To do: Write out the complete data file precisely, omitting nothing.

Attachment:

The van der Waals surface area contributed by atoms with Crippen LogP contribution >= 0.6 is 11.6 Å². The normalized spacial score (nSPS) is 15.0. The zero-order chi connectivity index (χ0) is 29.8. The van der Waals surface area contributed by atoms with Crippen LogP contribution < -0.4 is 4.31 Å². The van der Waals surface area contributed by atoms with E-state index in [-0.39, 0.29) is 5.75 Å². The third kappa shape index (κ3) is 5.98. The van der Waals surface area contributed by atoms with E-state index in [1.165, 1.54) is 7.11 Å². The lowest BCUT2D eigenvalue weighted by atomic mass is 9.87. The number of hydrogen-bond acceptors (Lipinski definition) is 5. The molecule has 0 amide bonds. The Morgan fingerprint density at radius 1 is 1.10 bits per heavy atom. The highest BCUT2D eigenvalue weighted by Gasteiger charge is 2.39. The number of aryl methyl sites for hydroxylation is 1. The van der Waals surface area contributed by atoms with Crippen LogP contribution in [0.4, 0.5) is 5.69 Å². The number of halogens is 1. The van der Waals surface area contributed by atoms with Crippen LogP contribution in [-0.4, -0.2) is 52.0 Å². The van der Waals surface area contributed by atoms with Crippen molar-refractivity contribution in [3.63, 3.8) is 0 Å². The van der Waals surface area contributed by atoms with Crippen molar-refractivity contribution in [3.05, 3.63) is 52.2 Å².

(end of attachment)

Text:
The van der Waals surface area contributed by atoms with Crippen LogP contribution >= 0.6 is 11.6 Å². The normalized spacial score (nSPS) is 15.0. The zero-order chi connectivity index (χ0) is 29.8. The van der Waals surface area contributed by atoms with Crippen LogP contribution < -0.4 is 4.31 Å². The van der Waals surface area contributed by atoms with E-state index in [-0.39, 0.29) is 5.75 Å². The third kappa shape index (κ3) is 5.98. The van der Waals surface area contributed by atoms with E-state index in [1.165, 1.54) is 7.11 Å². The lowest BCUT2D eigenvalue weighted by atomic mass is 9.87. The number of hydrogen-bond acceptors (Lipinski definition) is 5. The molecule has 0 amide bonds. The Morgan fingerprint density at radius 1 is 1.10 bits per heavy atom. The highest BCUT2D eigenvalue weighted by Gasteiger charge is 2.39. The number of aryl methyl sites for hydroxylation is 1. The van der Waals surface area contributed by atoms with Crippen LogP contribution in [0.4, 0.5) is 5.69 Å². The number of halogens is 1. The van der Waals surface area contributed by atoms with Crippen LogP contribution in [-0.4, -0.2) is 52.0 Å². The van der Waals surface area contributed by atoms with Crippen molar-refractivity contribution in [3.63, 3.8) is 0 Å². The van der Waals surface area contributed by atoms with Crippen molar-refractivity contribution in [3.05, 3.63) is 52.2 Å².